Miles Davis, Artist and Friend

On May, 26, 2016,  Terrie Williams emailed a message to her friends and associates commemorating what would have been the 90th birthday of her friend, jazz trumpeter Miles Davis. The message included a photo of Tattoo, a painting by Miles Davis (shown below).  

Miles Davis, Blue & Green, 1987, acrylic on canvas, 84 x 60.” Courtesy of Miles Davis Properties, LLCPrincipal of the Terrie Williams Agency, a NYC public relations and communications firm, Williams also is an advisor to the IRAAA. So I contacted her to  find out more about her relationship with Davis — particularly the painter — and to tell her about the IRAAA’s coverage of Miles Davis’ art work.

Williams said that Tattoo is one of two paintings that Davis gave her as a gesture of friendship and she sent an image of the other painting, an untitled, signed impression of a nude.

Miles Davis, Red Skin/My Hand, 1998, acrylic on canvas, 102 x 54She also said that Davis was the consummate artist all the time, not just when he was performing or painting. For example, she recalls that Davis was a basketball fan and when they went to basketball games, he noticed the screeching sound of the players running up and down the court: “Do you hear that?,”  he asked her.  “He heard music in that sound,” says Williams.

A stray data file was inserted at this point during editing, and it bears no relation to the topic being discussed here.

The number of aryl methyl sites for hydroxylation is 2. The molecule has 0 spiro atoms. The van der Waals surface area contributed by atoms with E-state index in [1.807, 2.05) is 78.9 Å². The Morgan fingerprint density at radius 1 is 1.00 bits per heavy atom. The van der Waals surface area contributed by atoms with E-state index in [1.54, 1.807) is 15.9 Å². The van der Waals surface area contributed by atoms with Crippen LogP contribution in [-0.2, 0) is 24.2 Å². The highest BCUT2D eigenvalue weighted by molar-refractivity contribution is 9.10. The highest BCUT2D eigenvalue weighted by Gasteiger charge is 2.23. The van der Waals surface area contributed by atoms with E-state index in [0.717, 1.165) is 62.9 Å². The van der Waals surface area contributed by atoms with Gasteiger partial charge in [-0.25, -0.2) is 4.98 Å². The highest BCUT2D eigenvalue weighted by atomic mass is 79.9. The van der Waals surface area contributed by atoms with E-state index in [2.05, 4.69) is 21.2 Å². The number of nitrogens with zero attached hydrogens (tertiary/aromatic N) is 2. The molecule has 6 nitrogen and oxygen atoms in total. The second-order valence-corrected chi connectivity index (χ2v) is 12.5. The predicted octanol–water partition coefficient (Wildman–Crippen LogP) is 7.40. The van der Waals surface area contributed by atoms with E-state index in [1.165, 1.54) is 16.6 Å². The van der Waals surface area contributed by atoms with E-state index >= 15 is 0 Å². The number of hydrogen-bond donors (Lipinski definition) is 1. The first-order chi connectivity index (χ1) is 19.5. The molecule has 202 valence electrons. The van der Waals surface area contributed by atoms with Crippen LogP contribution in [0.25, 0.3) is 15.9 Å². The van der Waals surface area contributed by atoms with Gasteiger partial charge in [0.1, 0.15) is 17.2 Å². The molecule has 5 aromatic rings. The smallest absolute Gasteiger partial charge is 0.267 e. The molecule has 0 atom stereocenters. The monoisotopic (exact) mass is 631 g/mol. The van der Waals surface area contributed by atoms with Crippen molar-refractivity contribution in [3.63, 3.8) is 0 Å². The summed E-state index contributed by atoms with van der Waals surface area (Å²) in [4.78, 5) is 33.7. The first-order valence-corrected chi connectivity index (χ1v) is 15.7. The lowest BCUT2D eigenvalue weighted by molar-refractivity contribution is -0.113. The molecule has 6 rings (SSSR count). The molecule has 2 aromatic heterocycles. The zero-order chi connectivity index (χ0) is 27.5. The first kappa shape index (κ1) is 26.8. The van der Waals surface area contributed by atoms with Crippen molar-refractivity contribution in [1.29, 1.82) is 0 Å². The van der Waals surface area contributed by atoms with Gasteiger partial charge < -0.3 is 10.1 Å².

In 1997, the IRAAA published Joanne Nerlino’s article, “The Visual Art of Miles Davis." Nerlino owned and operated Nerlino Gallery Inc., New York, where she represented the art of Miles Davis for the last two years of his life.

In the article, Nerlino explains that Miles Davis began painting in 1982 after a stroke left his right hand partially paralyzed, limiting his musical dexterity. His doctor suggested drawing as a physical therapy for the hand.  Not only did Davis begin drawing and painting, he became obsessed with it, she says.

“(In 1989) Miles had invited me to look at this work after receiving several catalogues from my gallery,” Nerlino recalls. “Expecting a fairly small inventory, I instead found a treasure. There were over one hundred paintings and drawings from the past six years that were sophisticated and challenging, and stacks of sketch books filled by the mind of a genius and the agile hands of a musician.”

Nerlino describes Davis’ evolution as a visual artist, how his artwork can be viewed as a “hidden diary” of his life, the influence of women on his work, the painters he admired, the deep connection between Davis and artist  Jean-Michel Basquiat, the critical response to Davis’ work and the international market for it. The article is illustrated with seven Miles Davis paintings (including the two shown here*) and a photo of Davis by Anthony Barboza. (“The Visual Art of Miles Davis,"IRAAA, 1997, v. 14, no. 3)  

Terrie Williams’ Recalls Her Friend, Miles Davis, on His Birthday

Terrie Williams, Erin Davis (Miles' son) and Miles Davis.  Photo: Collection of Terrie WilliamsToday, May 26, Miles Davis, the iconic, one-of-a-kind jazz artist, would have celebrated his 90th birthday. Those who loved and appreciated his musical genius - and there are countless millions of fans around the world would, undoubtedly, share their own personal stories of Miles. There would be tales of how the power of his music would